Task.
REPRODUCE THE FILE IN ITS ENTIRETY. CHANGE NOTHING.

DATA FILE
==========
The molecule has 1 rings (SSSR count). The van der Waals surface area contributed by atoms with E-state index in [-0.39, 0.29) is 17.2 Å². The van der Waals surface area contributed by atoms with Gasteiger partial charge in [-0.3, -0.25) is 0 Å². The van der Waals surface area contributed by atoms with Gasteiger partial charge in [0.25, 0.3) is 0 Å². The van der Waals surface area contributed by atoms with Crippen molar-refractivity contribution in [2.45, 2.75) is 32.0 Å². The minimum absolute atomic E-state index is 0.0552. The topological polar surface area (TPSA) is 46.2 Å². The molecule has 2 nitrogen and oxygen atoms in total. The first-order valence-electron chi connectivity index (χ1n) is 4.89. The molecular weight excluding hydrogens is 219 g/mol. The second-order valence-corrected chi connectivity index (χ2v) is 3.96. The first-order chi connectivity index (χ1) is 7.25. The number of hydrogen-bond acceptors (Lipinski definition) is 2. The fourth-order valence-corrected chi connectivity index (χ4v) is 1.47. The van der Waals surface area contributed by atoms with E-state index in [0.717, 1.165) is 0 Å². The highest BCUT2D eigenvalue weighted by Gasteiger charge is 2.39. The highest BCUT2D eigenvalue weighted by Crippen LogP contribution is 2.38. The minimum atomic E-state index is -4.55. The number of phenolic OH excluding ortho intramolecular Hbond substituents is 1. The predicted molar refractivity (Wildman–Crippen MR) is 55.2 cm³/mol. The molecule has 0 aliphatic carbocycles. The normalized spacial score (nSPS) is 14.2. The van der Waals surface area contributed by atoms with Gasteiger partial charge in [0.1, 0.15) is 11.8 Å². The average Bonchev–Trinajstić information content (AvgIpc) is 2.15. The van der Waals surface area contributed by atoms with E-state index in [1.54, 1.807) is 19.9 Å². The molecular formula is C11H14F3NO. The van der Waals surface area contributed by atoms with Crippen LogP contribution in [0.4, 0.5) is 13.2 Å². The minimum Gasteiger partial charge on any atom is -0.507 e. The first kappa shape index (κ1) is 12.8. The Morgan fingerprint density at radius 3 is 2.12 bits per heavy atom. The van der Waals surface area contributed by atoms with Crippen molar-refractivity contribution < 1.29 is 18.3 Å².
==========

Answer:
The molecule has 1 rings (SSSR count). The van der Waals surface area contributed by atoms with E-state index in [-0.39, 0.29) is 17.2 Å². The van der Waals surface area contributed by atoms with Gasteiger partial charge in [-0.3, -0.25) is 0 Å². The van der Waals surface area contributed by atoms with Gasteiger partial charge in [0.25, 0.3) is 0 Å². The van der Waals surface area contributed by atoms with Crippen molar-refractivity contribution in [2.45, 2.75) is 32.0 Å². The minimum absolute atomic E-state index is 0.0552. The topological polar surface area (TPSA) is 46.2 Å². The molecule has 2 nitrogen and oxygen atoms in total. The first-order valence-electron chi connectivity index (χ1n) is 4.89. The molecular weight excluding hydrogens is 219 g/mol. The second-order valence-corrected chi connectivity index (χ2v) is 3.96. The first-order chi connectivity index (χ1) is 7.25. The number of hydrogen-bond acceptors (Lipinski definition) is 2. The fourth-order valence-corrected chi connectivity index (χ4v) is 1.47. The van der Waals surface area contributed by atoms with E-state index in [0.717, 1.165) is 0 Å². The highest BCUT2D eigenvalue weighted by Gasteiger charge is 2.39. The highest BCUT2D eigenvalue weighted by Crippen LogP contribution is 2.38. The minimum atomic E-state index is -4.55. The number of phenolic OH excluding ortho intramolecular Hbond substituents is 1. The predicted molar refractivity (Wildman–Crippen MR) is 55.2 cm³/mol. The molecule has 0 aliphatic carbocycles. The normalized spacial score (nSPS) is 14.2. The van der Waals surface area contributed by atoms with Gasteiger partial charge in [0.1, 0.15) is 11.8 Å². The average Bonchev–Trinajstić information content (AvgIpc) is 2.15. The van der Waals surface area contributed by atoms with E-state index in [1.54, 1.807) is 19.9 Å². The molecular formula is C11H14F3NO. The van der Waals surface area contributed by atoms with Crippen LogP contribution in [0.4, 0.5) is 13.2 Å². The minimum Gasteiger partial charge on any atom is -0.507 e. The first kappa shape index (κ1) is 12.8. The Morgan fingerprint density at radius 3 is 2.12 bits per heavy atom. The van der Waals surface area contributed by atoms with Crippen molar-refractivity contribution < 1.29 is 18.3 Å².